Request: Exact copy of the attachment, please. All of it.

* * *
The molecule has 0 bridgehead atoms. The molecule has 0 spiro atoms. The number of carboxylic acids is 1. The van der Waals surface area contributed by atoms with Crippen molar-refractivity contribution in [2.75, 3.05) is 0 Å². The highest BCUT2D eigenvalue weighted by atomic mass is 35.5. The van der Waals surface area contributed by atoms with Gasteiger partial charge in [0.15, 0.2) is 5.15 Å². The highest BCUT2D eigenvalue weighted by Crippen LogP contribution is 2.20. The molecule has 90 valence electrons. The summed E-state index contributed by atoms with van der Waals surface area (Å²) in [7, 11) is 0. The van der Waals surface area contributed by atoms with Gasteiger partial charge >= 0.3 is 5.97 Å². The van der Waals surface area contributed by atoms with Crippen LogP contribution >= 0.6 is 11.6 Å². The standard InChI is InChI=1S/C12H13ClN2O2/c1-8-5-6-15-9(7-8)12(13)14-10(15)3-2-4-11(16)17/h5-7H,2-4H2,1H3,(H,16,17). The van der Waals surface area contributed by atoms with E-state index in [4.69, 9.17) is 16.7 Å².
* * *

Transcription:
The molecule has 0 bridgehead atoms. The molecule has 0 spiro atoms. The number of carboxylic acids is 1. The van der Waals surface area contributed by atoms with Crippen molar-refractivity contribution in [2.75, 3.05) is 0 Å². The highest BCUT2D eigenvalue weighted by atomic mass is 35.5. The van der Waals surface area contributed by atoms with Gasteiger partial charge in [0.15, 0.2) is 5.15 Å². The highest BCUT2D eigenvalue weighted by Crippen LogP contribution is 2.20. The molecule has 90 valence electrons. The summed E-state index contributed by atoms with van der Waals surface area (Å²) in [7, 11) is 0. The van der Waals surface area contributed by atoms with Gasteiger partial charge >= 0.3 is 5.97 Å². The van der Waals surface area contributed by atoms with Crippen LogP contribution >= 0.6 is 11.6 Å². The standard InChI is InChI=1S/C12H13ClN2O2/c1-8-5-6-15-9(7-8)12(13)14-10(15)3-2-4-11(16)17/h5-7H,2-4H2,1H3,(H,16,17). The van der Waals surface area contributed by atoms with E-state index in [4.69, 9.17) is 16.7 Å².